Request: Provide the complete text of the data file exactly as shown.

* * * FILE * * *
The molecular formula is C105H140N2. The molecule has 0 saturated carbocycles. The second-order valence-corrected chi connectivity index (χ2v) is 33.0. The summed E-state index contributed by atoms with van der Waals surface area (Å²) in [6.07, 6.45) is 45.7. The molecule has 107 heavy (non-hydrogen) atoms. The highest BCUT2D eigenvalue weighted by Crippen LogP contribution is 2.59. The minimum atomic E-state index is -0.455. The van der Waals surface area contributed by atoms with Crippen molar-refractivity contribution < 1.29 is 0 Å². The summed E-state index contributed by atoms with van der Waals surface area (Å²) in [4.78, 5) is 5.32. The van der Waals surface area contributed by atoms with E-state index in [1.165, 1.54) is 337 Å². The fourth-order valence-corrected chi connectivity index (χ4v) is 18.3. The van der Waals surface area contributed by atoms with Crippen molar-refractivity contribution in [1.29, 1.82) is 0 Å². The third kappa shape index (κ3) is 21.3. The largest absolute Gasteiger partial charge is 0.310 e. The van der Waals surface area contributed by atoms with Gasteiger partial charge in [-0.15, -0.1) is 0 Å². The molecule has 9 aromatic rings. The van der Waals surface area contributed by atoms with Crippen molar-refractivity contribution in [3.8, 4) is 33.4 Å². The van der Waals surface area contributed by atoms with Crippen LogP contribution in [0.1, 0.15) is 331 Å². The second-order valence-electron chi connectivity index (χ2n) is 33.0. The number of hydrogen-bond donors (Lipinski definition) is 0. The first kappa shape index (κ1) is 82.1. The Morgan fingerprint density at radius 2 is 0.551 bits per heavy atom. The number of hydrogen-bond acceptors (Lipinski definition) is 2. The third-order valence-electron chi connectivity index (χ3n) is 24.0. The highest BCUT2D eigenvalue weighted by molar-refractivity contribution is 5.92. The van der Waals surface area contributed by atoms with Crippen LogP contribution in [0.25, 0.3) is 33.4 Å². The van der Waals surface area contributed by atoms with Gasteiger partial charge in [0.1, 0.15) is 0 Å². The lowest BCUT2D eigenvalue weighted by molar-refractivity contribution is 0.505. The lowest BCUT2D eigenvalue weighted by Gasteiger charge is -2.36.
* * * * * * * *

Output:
The molecular formula is C105H140N2. The molecule has 0 saturated carbocycles. The second-order valence-corrected chi connectivity index (χ2v) is 33.0. The summed E-state index contributed by atoms with van der Waals surface area (Å²) in [6.07, 6.45) is 45.7. The molecule has 107 heavy (non-hydrogen) atoms. The highest BCUT2D eigenvalue weighted by Crippen LogP contribution is 2.59. The minimum atomic E-state index is -0.455. The van der Waals surface area contributed by atoms with Crippen molar-refractivity contribution < 1.29 is 0 Å². The summed E-state index contributed by atoms with van der Waals surface area (Å²) in [4.78, 5) is 5.32. The van der Waals surface area contributed by atoms with E-state index in [1.165, 1.54) is 337 Å². The fourth-order valence-corrected chi connectivity index (χ4v) is 18.3. The van der Waals surface area contributed by atoms with Crippen molar-refractivity contribution in [1.29, 1.82) is 0 Å². The third kappa shape index (κ3) is 21.3. The largest absolute Gasteiger partial charge is 0.310 e. The van der Waals surface area contributed by atoms with Gasteiger partial charge in [-0.15, -0.1) is 0 Å². The molecule has 9 aromatic rings. The van der Waals surface area contributed by atoms with Crippen molar-refractivity contribution in [3.8, 4) is 33.4 Å². The van der Waals surface area contributed by atoms with Crippen LogP contribution in [0.1, 0.15) is 331 Å². The second-order valence-electron chi connectivity index (χ2n) is 33.0. The number of hydrogen-bond donors (Lipinski definition) is 0. The first kappa shape index (κ1) is 82.1. The Morgan fingerprint density at radius 2 is 0.551 bits per heavy atom. The number of hydrogen-bond acceptors (Lipinski definition) is 2. The third-order valence-electron chi connectivity index (χ3n) is 24.0. The highest BCUT2D eigenvalue weighted by molar-refractivity contribution is 5.92. The van der Waals surface area contributed by atoms with Crippen LogP contribution in [0.25, 0.3) is 33.4 Å². The van der Waals surface area contributed by atoms with Gasteiger partial charge in [0.1, 0.15) is 0 Å². The lowest BCUT2D eigenvalue weighted by molar-refractivity contribution is 0.505. The lowest BCUT2D eigenvalue weighted by Gasteiger charge is -2.36.